Mark Zuckerberg-Funded CEIR Donated Nearly $12 Million So Michigan Residents Could Vote Absentee

A group directly linked to Mark Zuckerberg  donated nearly $12 million to a Michigan nonprofit to help state residents vote absentee for the 2020 presidential election. Zuckerberg and his associates donated the money with the blessing of Michigan Secretary of State Jocelyn Benson.

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Michigan Lawmaker Aims to Ban ‘Vaccine Passports’

Phone with a QR code on it

One Republican aims to ban “vaccine passports” in a package expected to be introduced Wednesday.

The governors of Florida, Texas, Utah, and Idaho have passed legislation or executive orders prohibiting the use of vaccine passports, while a Minnesota bill aims to do the same.

Rep. Beau LaFave, R-Iron Mountain, announced a plan to prohibit a possible vaccine passport plan that would provide proof whether someone is vaccinated for COVID-19.

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Pandemic Resurgence in Michigan Prompts Whitmer to Ask for Two-Week Shutdown of Indoor Dining, School Sports, in-Person Learning

Closed storefront

 A surge in COVID-19 cases in Michigan has prompted Gov. Gretchen Whitmer to promote a two-week, voluntary lockdown of indoor dining, suspension of school sports and a full return to remote education.

Although she noted more than five million doses of COVID-19 vaccine have been administered, the governor added the pandemic continued to wreak havoc in the state.

For example, Michigan hospitals reported 3,508 COVID-19 patients on Thursday. The federal Centers for Disease Control and Prevention also released data on Thursday that revealed the state’s COVID-19 positivity rate was 492.1 cases per 100,000 people, the highest positivity case rate in the nation.

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Minnesota Republicans to Pitch Plan to Spend Federal Stimulus Money on Hard-Hit Industries, Unemployment Fund, and Infrastructure

Senate Majority Leader Paul Gazelka and Sen. Zach Duckworth

Senate Majority Leader Paul Gazelka, R-East Gull Lake, and Sen. Zach Duckworth, R-Lakeville, on Friday announced a package aiming to spend billions of federal dollars on hard-hit industries, filling the unemployment fund, and infrastructure plans.

“These one-time funds provide us with the chance to set Minnesotans on a path for long-lasting growth. By targeting our spending for maximum impact, we are setting Minnesotans up to rebuild their community connections, invest in their families, and help our businesses recover and grow.” Duckworth said in a statement. “Most importantly, these investments are being made without increasing taxes on Minnesotans who have already sacrificed so much in the last year.”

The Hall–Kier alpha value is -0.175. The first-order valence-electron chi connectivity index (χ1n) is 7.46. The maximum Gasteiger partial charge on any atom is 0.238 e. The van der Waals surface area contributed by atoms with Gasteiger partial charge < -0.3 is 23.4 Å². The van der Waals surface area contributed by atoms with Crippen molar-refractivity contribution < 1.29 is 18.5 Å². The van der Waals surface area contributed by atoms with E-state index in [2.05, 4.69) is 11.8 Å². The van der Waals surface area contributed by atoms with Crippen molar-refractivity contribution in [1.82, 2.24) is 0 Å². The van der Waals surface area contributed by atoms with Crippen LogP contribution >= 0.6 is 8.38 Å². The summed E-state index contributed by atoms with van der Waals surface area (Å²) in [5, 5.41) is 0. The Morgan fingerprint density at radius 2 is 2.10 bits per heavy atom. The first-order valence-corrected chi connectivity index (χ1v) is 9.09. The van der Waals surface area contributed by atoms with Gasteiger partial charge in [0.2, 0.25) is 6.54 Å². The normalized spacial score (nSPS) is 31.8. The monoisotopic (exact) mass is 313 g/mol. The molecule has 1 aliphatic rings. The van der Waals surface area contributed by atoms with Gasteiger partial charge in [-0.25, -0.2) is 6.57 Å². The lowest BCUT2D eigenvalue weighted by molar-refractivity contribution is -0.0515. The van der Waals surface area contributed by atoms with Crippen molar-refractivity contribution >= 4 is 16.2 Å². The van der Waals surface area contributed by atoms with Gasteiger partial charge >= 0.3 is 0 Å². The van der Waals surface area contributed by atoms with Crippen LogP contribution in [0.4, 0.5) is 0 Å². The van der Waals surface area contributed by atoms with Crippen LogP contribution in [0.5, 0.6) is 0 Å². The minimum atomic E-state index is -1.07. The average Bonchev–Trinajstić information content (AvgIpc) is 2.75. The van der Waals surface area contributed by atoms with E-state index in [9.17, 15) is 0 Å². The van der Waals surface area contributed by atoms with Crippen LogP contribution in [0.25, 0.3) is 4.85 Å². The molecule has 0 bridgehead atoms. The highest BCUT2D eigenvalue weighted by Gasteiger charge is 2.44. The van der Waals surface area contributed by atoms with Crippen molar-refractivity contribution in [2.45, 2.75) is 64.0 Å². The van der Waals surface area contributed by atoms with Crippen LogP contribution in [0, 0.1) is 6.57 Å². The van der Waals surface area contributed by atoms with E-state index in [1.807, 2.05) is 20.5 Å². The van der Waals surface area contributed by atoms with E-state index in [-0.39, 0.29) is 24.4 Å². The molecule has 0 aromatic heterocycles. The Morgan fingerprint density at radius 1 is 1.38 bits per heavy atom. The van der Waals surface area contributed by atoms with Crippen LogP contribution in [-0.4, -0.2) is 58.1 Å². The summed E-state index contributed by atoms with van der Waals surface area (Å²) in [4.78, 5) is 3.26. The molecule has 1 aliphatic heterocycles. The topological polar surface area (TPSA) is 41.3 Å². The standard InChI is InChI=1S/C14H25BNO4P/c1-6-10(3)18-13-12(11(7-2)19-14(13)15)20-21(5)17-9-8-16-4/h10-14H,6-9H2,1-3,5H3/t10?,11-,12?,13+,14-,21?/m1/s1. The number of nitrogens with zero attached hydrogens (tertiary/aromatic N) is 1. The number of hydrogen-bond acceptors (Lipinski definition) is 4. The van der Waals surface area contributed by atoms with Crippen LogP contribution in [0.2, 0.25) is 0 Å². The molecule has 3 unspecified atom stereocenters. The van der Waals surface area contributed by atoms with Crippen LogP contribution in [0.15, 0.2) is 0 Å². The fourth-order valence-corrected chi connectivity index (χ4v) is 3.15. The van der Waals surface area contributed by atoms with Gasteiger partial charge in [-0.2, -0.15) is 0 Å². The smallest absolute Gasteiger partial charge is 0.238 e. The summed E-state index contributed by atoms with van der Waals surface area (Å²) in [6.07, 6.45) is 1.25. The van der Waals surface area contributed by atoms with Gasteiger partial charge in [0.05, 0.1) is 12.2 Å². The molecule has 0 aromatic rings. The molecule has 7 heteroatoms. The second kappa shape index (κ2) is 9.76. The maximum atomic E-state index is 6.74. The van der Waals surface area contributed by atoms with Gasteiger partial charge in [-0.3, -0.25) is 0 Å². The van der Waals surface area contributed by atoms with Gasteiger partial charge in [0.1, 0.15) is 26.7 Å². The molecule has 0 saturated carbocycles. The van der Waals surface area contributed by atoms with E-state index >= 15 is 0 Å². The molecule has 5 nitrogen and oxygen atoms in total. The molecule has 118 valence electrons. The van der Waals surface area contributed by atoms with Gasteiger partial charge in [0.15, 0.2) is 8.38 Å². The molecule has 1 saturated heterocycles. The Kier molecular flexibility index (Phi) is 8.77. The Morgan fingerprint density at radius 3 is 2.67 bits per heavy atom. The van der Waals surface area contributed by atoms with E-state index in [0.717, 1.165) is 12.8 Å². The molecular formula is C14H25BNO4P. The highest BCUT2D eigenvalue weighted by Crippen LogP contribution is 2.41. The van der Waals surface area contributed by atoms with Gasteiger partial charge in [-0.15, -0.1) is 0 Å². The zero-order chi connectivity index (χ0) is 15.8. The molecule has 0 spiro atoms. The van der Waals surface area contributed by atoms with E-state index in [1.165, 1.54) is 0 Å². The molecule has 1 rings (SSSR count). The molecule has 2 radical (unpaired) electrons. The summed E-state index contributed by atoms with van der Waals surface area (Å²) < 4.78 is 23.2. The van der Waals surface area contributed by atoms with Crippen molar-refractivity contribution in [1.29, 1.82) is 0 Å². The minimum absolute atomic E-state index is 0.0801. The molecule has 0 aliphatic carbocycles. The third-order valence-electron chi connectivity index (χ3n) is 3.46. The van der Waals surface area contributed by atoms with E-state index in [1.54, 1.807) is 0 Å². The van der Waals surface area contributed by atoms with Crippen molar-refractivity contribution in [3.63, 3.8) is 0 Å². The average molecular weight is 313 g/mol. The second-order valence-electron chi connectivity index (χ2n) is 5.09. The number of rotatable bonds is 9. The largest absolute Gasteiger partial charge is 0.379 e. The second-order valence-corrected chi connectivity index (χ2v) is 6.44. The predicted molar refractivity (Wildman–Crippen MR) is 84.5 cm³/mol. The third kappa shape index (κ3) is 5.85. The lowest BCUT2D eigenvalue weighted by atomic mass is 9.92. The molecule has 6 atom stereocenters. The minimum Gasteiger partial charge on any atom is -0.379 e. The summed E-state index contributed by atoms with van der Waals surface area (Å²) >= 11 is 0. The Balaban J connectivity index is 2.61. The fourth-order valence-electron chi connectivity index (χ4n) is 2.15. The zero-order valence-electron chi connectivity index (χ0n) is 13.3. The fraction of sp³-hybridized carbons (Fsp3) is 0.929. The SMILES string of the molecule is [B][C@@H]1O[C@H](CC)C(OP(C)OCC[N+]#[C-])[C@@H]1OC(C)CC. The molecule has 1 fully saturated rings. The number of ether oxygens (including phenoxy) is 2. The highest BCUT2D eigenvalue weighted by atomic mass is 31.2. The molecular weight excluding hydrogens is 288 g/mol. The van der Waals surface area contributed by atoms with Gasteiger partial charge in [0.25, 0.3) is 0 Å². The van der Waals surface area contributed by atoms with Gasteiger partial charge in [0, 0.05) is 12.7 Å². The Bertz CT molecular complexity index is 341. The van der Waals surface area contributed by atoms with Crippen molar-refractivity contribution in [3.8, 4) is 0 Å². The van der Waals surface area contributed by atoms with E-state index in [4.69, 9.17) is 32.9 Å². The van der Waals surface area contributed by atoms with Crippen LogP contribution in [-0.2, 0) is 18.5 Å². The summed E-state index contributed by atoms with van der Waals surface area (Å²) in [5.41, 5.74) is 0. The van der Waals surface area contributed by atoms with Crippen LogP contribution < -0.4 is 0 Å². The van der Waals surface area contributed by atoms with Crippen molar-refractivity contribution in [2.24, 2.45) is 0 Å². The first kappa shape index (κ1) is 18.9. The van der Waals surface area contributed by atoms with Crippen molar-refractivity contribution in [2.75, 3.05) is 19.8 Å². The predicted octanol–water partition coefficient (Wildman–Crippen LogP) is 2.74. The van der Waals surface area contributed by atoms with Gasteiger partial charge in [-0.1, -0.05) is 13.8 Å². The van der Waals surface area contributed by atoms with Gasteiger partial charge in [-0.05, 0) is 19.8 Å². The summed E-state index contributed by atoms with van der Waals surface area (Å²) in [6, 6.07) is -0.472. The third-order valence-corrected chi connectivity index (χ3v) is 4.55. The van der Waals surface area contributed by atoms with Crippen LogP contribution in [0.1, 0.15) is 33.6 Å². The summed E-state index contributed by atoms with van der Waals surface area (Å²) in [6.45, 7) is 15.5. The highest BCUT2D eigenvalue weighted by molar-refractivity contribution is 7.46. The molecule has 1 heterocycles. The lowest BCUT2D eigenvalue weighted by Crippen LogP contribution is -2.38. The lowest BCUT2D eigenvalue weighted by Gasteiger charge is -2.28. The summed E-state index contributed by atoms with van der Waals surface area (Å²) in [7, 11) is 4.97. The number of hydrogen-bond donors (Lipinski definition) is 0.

The bill language, expected to be released next week, seeks to direct $2.5 billion of the American Rescue Plan to Minnesotans hardest hit by the pandemic and promote economic growth, according to a press release.

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BLM Activists Block Traffic Outside Courthouse, Force People to Honk: ‘We’re Not Gonna Let You Through’

Black Lives Matter protesters have reportedly blocked traffic outside the Hennepin County Government Center and forced people to honk their horns “for justice.”
Black Lives Matter protesters stand in the street. Twitter/Alex Belser

Beginning on the first day of the trial of Derek Chauvin, the former Minneapolis police officer accused of killing George Floyd, BLM activists took to the streets to demand “honks for justice” from passing cars, as seen in a Fox News video.

When drivers refused to honk their horns, protesters prevented those cars from passing through.

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Bill Aims to Offer Other Math-Based Options Instead of Algebra II for Michigan High Schoolers

Senate Minority Leader Jim Ananich, D–Flint, and state Rep. Julie M. Rogers, D–Kalamazoo, are sponsoring bills aimed to allow high schoolers earn their diploma without Algebra II.

Senate Bill 318 and House Bill 4595 were introduced Wednesday with bipartisan support.

Currently, Michigan students must complete Algebra I, Geometry, Algebra II, and a math elective to graduate. Bill proponents argue these math requirements are often excessive for students who don’t plan to enter a field requiring advanced math and will instead need to understand interest, student loan payments, and how to complete taxes.

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State’s Expert Witness Says Fentanyl Did Not Kill Floyd

According to a doctor called by prosecutors to testify in the trial of former Minneapolis Police officer Derek Chauvin, the potentially fatal levels of fentanyl and methamphetamine in George Floyd’s body at the time of his arrest were not the cause of his death.

Dr. Martin Tobin of Chicago said a “low-level of oxygen” caused by Chauvin pinning Floyd to the ground during his arrest “caused damage to his brain that we see, and it also caused a PEA arrhythmia that caused his heart to stop.”

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Poll: Majority of Michigan Voters Favor Ballot Proposal to Restrict Governor’s Emergency Powers

Gov. Whitmer

A poll released Tuesday by Michigan Rising Action (MRA), a Lansing-based organization dedicated to advancing conservative principles, asserts Michigan strongly supports a ballot proposal to limit the use of gubernatorial emergency powers.

MRA commissioned the poll from Marketing Resource Group, which conducted research between March 15-18, and skews +4 Democrat.

A majority of the 610 likely voters polled within each age group supported restricting the governor’s unilateral use of emergency powers.

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CDC Director Wants Stricter COVID-19 Measures in Michigan as Cases Surge

The Centers for Disease Control and Prevention (CDC) has suggested that the Michigan should implement stricter COVID-19 measures as hospitalizations from the deadly virus surge in the state.